Multiple sclerosis is always life changing, but it is the progressive forms of the disease that affect quality of life the most.
In secondary progressive MS, periods of relapse and remission become increasingly rare and short-lived. And for people with primary progressive MS, the condition moves even faster, with no relapses or remissions at all.
Currently there are few treatments for progressive forms of the condition, but a team at Sheffield Hallam believes that biomolecular analysis of brain tissue could point the way to new solutions.
Professor Nicola Woodroofe, head of Sheffield Hallam's Biomolecular Sciences Research Centre, is leading a two-year project that uses mass spectrometry to compare the post-mortem brain tissue of healthy individuals and people with progressive MS.
The focus is on the chemical composition of lipids within the white matter of the brain, which appears to change in progressive MS cases.
'This research will provide a deeper understanding of lipid changes during the course of MS and possible new treatment strategies,' says Woodroofe.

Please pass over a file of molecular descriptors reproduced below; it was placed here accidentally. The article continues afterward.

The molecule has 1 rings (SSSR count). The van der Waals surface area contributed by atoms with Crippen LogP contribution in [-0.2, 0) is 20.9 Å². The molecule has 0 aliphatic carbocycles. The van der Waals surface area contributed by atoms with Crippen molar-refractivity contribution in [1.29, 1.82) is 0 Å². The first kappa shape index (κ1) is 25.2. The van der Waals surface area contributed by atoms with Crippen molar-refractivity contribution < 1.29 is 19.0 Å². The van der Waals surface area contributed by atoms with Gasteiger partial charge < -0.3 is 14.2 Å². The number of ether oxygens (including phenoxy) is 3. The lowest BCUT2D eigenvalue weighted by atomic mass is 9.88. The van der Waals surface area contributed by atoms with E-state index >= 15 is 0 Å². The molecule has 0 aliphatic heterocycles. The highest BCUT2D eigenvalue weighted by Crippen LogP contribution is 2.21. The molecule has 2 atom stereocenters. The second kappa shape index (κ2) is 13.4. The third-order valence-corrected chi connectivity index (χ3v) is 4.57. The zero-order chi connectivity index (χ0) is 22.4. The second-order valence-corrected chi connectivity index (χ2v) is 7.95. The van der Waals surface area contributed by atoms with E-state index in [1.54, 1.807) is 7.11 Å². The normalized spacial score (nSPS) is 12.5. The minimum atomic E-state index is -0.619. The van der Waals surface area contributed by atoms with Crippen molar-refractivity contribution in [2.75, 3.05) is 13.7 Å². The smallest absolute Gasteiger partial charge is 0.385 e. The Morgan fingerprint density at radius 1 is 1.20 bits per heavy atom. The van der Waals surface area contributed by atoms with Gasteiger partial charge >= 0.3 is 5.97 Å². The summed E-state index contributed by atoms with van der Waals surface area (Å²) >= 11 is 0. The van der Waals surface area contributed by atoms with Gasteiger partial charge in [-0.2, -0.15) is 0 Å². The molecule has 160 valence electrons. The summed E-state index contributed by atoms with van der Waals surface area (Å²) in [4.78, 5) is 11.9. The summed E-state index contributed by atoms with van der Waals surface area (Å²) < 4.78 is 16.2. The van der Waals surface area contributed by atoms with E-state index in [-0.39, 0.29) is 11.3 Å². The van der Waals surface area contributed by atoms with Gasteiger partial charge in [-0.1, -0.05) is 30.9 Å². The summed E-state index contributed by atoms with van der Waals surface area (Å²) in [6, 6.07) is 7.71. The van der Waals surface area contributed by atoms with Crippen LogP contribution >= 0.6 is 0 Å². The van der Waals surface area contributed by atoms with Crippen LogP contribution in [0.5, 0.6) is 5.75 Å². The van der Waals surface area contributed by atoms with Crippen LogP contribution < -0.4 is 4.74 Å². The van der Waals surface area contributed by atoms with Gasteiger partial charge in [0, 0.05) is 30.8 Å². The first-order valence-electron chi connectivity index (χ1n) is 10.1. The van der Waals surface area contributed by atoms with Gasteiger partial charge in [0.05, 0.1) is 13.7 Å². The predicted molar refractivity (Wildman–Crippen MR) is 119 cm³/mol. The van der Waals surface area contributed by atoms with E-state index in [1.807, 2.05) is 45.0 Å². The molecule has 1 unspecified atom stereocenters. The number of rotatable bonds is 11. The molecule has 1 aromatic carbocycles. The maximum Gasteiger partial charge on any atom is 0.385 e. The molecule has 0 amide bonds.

'We've already completed some preliminary research that has shown there is evidence of chemical differences in lipids in the apparently normal white matter of progressive MS cases.
'If we can characterise these differences we can then look at what treatments might be available to prevent or delay these, as well as determine what triggers these changes.'
Supported by funding from the National MS Society in the United States, the team’s research is set to deepen understanding of MS throughout the scientific community, and could lay the foundation for treatments that help sufferers maintain their health and independence for longer.